'Fault in Our Stars': Sam Trammell, Laura Dern Call Playing Shailene Woodley's Parents 'Traumatizing'
The "True Blood" and "Enlightened" actors portraying "hippie people who have been learning to be parents" also tell THR why Lily Kenna's performance as young Hazel moved them most.
There's more than one love story in The Fault in Our Stars.
Long before Hazel Grace Lancaster (Shailene Woodley) and Augustus Waters (Ansel Elgort) spark a new relationship after meeting in a cancer support group, Hazel's parents Frannie and Michael fell in love.
Played by Laura Dern (Enlightened) and Sam Trammell (True Blood), the Lancasters are "these sort of hippie people who have been learning to be parents by having, all of a sudden, a sick child," Trammell told The Hollywood Reporter at a recent Fault event.
Dern says she was thankful for the details present in John Green's best-seller, especially since the first day Dern and Trammell met was when they were shooting their Lancaster family portraits. "We had to make it 'family' instantly!" she laughed. In retrospect, she added, "So many people define collaboratively who that character's gonna be, and in any other experience I've had, I'm sitting with a costumer and saying, 'God, I don't know, would she wear that? I don't know.' But day one, we were saying, 'No, he wouldn't wear that! Where's the Patagonia? He wouldn't wear a business suit!'"
Trammell added, "We were lucky enough to both know how we met, and we had this shared biography that we had from the book. We all loved the book so much, so we were trying to protect it, and the fans watching it also want it to be protected."
Both actors noted that they drew from their own emotional vulnerabilities as parents with young children, but still cannot fathom the pain that comes with potentially losing a child to cancer. "It's one thing, as an actor, to consider heartbreak, addiction and longing and all the things we've gotten to portray on film, but, my God, consider something that you know so many people are walking through right now -- and it ain't a movie -- that just cracks your heart open," said Dern, who then turned to Trammell and said, "I remember crying with you when we had to do the scene where we're watching her go through her MRI; you're on the other side of the glass, and you can't be inside with them. The vulnerability of having to surrender your child to other professionals, waiting for diagnoses, and with doctors crudely going, 'You can't do this, you can't do that, you're too sick,' it's just so harsh -- and they're just doing their job, but it's so horrific."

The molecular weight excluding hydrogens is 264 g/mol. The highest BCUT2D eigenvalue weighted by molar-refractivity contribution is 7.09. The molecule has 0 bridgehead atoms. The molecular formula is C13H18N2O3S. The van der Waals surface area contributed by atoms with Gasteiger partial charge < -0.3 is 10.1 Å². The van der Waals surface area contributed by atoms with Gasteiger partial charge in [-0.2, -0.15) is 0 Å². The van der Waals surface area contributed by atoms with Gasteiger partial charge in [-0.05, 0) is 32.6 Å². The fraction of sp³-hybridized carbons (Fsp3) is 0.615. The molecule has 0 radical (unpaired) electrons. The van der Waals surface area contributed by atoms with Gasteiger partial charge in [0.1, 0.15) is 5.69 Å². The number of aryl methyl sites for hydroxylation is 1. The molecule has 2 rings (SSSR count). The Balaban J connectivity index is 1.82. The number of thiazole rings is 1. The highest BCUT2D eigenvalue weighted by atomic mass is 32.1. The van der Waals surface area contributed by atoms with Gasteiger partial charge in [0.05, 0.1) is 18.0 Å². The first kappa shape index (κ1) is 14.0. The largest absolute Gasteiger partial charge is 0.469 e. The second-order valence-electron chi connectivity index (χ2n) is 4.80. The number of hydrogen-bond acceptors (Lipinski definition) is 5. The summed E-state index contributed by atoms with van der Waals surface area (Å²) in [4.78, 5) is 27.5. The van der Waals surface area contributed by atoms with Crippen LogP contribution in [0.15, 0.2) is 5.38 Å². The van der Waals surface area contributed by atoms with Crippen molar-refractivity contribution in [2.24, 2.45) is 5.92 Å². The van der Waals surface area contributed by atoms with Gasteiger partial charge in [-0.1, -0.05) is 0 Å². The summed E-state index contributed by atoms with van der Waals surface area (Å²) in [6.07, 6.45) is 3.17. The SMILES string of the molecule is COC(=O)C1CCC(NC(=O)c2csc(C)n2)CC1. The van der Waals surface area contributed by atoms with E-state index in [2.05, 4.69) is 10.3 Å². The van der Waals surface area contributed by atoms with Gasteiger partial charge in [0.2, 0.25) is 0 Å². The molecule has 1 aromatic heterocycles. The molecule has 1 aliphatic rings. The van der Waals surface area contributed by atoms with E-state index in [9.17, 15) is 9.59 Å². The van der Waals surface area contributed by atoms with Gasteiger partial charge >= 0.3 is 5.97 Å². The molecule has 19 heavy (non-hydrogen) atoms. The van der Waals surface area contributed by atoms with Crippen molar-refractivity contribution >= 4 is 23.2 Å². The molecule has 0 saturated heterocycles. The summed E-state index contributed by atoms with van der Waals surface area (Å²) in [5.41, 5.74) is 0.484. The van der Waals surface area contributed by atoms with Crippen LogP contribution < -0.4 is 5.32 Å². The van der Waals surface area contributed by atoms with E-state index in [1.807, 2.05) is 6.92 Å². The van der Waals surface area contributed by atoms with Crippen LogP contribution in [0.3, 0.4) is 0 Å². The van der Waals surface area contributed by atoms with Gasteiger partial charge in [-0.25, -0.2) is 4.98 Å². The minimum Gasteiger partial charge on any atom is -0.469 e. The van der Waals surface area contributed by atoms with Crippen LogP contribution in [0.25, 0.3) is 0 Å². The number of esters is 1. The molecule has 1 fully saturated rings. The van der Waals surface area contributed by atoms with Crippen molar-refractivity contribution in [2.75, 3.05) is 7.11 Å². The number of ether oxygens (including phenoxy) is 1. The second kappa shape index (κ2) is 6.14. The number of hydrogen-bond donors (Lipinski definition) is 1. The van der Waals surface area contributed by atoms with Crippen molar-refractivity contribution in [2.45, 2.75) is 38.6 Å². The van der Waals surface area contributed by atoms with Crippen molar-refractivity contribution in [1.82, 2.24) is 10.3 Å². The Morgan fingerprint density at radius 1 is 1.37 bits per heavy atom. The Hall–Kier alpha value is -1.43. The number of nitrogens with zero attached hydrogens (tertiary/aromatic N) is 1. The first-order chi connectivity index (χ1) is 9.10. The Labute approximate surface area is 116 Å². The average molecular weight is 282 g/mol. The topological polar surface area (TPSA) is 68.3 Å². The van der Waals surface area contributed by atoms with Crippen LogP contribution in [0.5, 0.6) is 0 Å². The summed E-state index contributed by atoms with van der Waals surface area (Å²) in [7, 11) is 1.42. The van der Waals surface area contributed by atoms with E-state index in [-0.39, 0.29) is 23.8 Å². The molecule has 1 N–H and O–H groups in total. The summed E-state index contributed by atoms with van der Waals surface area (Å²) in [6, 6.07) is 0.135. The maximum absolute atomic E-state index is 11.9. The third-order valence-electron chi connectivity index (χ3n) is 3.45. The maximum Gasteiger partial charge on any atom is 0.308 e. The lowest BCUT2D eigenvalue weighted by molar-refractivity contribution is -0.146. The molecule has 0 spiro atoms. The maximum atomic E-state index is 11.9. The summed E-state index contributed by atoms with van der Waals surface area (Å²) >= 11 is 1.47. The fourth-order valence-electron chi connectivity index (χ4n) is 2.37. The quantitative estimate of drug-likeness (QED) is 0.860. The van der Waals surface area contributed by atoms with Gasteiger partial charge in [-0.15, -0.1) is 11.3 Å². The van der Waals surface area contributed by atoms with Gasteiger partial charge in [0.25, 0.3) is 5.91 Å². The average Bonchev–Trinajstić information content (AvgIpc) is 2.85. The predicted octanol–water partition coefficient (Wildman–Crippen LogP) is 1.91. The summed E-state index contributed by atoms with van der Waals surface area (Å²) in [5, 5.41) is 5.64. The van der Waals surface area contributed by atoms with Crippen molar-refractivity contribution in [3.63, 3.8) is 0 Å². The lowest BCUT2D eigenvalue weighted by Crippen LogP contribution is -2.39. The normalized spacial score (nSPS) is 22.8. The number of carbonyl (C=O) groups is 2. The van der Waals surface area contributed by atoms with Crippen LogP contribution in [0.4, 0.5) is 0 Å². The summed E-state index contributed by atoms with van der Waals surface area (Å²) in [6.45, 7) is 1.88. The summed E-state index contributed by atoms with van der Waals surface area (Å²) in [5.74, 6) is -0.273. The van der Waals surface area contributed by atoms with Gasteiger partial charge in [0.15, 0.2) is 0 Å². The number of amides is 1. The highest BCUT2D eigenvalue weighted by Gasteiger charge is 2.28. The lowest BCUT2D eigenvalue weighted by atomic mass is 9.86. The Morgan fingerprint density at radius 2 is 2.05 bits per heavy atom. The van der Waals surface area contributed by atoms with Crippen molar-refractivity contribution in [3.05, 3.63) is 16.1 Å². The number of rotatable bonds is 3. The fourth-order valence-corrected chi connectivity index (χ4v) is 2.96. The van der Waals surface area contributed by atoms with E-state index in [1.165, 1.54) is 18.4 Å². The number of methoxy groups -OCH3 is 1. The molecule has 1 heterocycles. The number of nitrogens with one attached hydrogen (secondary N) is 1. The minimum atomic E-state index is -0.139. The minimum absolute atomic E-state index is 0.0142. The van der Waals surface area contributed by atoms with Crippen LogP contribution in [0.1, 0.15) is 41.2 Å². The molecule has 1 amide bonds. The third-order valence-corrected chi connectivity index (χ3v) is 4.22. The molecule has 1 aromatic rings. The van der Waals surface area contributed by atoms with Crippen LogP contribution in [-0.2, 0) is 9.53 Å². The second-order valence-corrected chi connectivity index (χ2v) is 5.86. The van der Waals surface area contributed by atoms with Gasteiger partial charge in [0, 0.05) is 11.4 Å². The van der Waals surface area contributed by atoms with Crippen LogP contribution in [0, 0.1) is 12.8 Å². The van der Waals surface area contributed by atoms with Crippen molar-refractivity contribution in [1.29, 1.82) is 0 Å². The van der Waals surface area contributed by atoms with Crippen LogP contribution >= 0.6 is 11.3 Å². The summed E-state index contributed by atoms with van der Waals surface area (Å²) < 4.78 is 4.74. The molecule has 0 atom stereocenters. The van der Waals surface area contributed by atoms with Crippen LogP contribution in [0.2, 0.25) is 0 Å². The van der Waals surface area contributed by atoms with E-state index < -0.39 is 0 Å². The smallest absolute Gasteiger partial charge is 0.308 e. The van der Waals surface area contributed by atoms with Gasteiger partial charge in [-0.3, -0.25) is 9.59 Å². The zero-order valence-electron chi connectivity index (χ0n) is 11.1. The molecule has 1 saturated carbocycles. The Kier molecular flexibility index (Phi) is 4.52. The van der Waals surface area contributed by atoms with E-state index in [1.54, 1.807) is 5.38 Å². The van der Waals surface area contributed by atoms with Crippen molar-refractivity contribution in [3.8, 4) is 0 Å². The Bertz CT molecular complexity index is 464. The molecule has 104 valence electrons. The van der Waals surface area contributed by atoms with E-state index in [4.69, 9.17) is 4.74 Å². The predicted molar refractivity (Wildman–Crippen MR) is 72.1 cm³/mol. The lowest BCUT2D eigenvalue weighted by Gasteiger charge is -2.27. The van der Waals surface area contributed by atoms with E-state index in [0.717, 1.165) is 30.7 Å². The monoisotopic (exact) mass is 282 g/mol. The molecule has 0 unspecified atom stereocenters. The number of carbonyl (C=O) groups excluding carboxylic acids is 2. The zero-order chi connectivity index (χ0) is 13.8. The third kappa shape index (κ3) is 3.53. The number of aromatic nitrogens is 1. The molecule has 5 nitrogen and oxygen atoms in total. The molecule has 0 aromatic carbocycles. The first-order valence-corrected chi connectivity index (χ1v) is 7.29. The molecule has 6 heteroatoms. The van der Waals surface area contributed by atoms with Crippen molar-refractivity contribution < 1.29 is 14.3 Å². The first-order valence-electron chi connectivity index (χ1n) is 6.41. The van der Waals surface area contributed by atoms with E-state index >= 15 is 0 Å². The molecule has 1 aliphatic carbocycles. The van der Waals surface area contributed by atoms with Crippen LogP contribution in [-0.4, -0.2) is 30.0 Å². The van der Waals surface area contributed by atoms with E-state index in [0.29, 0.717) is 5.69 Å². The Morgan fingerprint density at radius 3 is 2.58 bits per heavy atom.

However, the most challenging part of playing the Lancasters was working with Lily Kenna, the actress who portrayed a young Hazel Grace in various flashback scenes.
"There was a vulnerability she had because she hadn't been in a movie before, and this is a big movie coming through," said Trammell. "You saw her sitting there with all the medical equipment, not really knowing what's going to happen. It really was a very similar thing that you'd think would happen with a child who didn't know what's happening with their disease."
Another sequence included having Kenna's head shaved -- by Dern. "She's a little girl who's so innocent and has never been in a movie, and she has beautiful long hair, and day one, I'm shaving her head, which was so brave of her," she said of Kenna, who donated her hair to Locks of Love, the nonprofit that provides hairpieces to children with long-term medical hair loss. "It was traumatizing to me, actually -- her mother was crying, and Lily was cool. Then, to get into those scenes and actually witness the oxygen and tubes and chemo drugs everywhere -- that palpable hospital experience -- I found those so traumatic." Trammell echoed, "A lot of her classmates had read the book, and she was going to have to go back to school, to seventh grade, with that haircut. It was a big sacrifice."
Still, both actors celebrated their on-set experience with Woodley, Elgort and Nat Wolff. "She carries such a purity of heart, and such a love of people and planet, and she's beyond genuine -- it's almost alien in a world of social media and lack of connection, to see someone her age require connectedness form everyone she meets.," said Dern of Woodley.
Trammell said of the trio, "They really have their heads on their shoulders, and they're wise beyond their years -- so much so that we really felt like their peers when just hanging out with them, with the exception of the references we would make to things like Caddyshack or Pearl Jam! They're all really smart. I have a lot of respect for them, and it's so nice to meet them on the way up -- I mean, they're already at the top. They're just really kind people."
The Fault in Our Stars hits theaters June 6.